Tissue remodeling and biogenesis related gene polymorphisms

Many of the changes in molecular remodeling of the tissues and myometrial contractions during parturition are not yet known or fully characterized. Functional genomic approach has been used during the last decade to analyze gene expression in human [4951] and rodent myometrium [50, 52]. These studies revealed a number of genes that might be important in the molecular control of initiation of parturition. Comparison of uterine tissue samples of pregnant women in labor and before labor revealed differential expression of genes for myometrial gap junction protein connexin-43 [53], estrogen and progesterone receptors [54], prostaglandin endoperoxide synthase 1 and 2 (PTGS1 and PTGS2) [55], intercellular adhesion molecule-1 (ICAM1) [56], 15-hydroxyprostaglandin dehydrogenase (HPGD) [57], interleukin-8 (IL8) [58], and prostaglandin-endoperoxide synthase 2 (PTGS2), and calgranulin B (S100A9) [17].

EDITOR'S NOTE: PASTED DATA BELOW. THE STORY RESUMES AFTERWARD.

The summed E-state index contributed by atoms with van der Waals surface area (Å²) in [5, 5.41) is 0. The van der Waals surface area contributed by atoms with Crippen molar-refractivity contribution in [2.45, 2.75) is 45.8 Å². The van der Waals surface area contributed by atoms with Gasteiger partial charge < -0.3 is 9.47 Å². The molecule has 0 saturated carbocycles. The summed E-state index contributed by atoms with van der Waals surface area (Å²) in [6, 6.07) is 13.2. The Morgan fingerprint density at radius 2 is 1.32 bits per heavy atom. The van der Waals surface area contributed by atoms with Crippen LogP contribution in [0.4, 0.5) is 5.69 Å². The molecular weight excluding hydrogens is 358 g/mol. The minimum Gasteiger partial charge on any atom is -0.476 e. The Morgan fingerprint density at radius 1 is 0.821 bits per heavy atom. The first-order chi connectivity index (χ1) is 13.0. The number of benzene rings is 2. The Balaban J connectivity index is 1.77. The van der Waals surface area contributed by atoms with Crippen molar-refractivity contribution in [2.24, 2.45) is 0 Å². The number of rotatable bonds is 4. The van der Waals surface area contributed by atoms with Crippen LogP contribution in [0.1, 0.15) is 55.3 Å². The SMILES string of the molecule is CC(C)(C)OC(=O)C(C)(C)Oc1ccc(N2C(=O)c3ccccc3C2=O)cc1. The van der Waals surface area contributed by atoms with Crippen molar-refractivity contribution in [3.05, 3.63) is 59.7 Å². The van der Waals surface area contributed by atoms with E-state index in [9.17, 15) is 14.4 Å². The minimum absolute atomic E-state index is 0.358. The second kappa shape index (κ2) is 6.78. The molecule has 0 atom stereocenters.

Recent studies have also shown that DNA variants in genes involved in extracellular matrix metabolism such as tissue inhibitor of metalloproteinase 2 (MMP-2) and collagen type IV alpha-3 chain (COL4A3) were found to increase the risk of PTB [32, 33]. Heat shock protein 47 (SERPINH1) which is involved in the maturation of collagen molecules is enriched in African and African American populations and has been found to be associated with PTB [12]. Polymorphism in genes like TIMP metallopeptidase inhibitor 2 (TIMP2), COL1A2, and endothelin 1 (EDN1) almost double the risk of PTB and both maternal and fetal DNA variants are associated with spontaneous PTB [32, 33]. In African American women, an analysis of 1500 SNPs resulted in identification of a susceptibility locus on chromosome 7 which mediates PTB. The locus contains many potential genes including COL1A2 [22]. In another study [59], polymorphisms in COL5A2 and COL5A1 were associated with spontaneous PTB. In contrast, lysyl oxidase-like 1 (LOXL1) which is involved in connective tissue biogenesis does not contribute significantly to risk of PTB or PPROM [60]. Similarly, another study [61] also found no evidence of association between spontaneous PTB and polymorphisms in MMP-1 (1607 1G/2G) and MMP-9 (1562 C/T) genes. The tissue remodeling and biogenesis related genes associated with PTB are listed in Additional file 1: Table S1.

Vascular and angiogenesis related gene polymorphisms